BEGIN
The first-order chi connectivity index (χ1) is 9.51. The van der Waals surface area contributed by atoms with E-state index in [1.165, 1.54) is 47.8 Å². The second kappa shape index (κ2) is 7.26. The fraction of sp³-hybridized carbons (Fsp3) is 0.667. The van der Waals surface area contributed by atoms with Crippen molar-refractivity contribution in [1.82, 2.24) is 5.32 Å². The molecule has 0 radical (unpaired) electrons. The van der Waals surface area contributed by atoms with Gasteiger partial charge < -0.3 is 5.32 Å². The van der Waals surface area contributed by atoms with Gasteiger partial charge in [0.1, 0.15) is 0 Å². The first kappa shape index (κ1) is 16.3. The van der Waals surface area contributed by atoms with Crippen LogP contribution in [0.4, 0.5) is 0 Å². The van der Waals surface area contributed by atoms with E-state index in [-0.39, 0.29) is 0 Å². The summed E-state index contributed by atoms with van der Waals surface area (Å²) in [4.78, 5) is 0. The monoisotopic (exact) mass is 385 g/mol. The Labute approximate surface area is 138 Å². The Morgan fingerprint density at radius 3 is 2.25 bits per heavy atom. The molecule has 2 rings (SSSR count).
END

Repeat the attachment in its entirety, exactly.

The first-order chi connectivity index (χ1) is 9.51. The van der Waals surface area contributed by atoms with E-state index in [1.165, 1.54) is 47.8 Å². The second kappa shape index (κ2) is 7.26. The fraction of sp³-hybridized carbons (Fsp3) is 0.667. The van der Waals surface area contributed by atoms with Crippen molar-refractivity contribution in [1.82, 2.24) is 5.32 Å². The molecule has 0 radical (unpaired) electrons. The van der Waals surface area contributed by atoms with Gasteiger partial charge < -0.3 is 5.32 Å². The van der Waals surface area contributed by atoms with Gasteiger partial charge in [0.1, 0.15) is 0 Å². The first kappa shape index (κ1) is 16.3. The van der Waals surface area contributed by atoms with Crippen LogP contribution in [0.4, 0.5) is 0 Å². The van der Waals surface area contributed by atoms with E-state index in [-0.39, 0.29) is 0 Å². The summed E-state index contributed by atoms with van der Waals surface area (Å²) in [4.78, 5) is 0. The monoisotopic (exact) mass is 385 g/mol. The Labute approximate surface area is 138 Å². The Morgan fingerprint density at radius 3 is 2.25 bits per heavy atom. The molecule has 2 rings (SSSR count).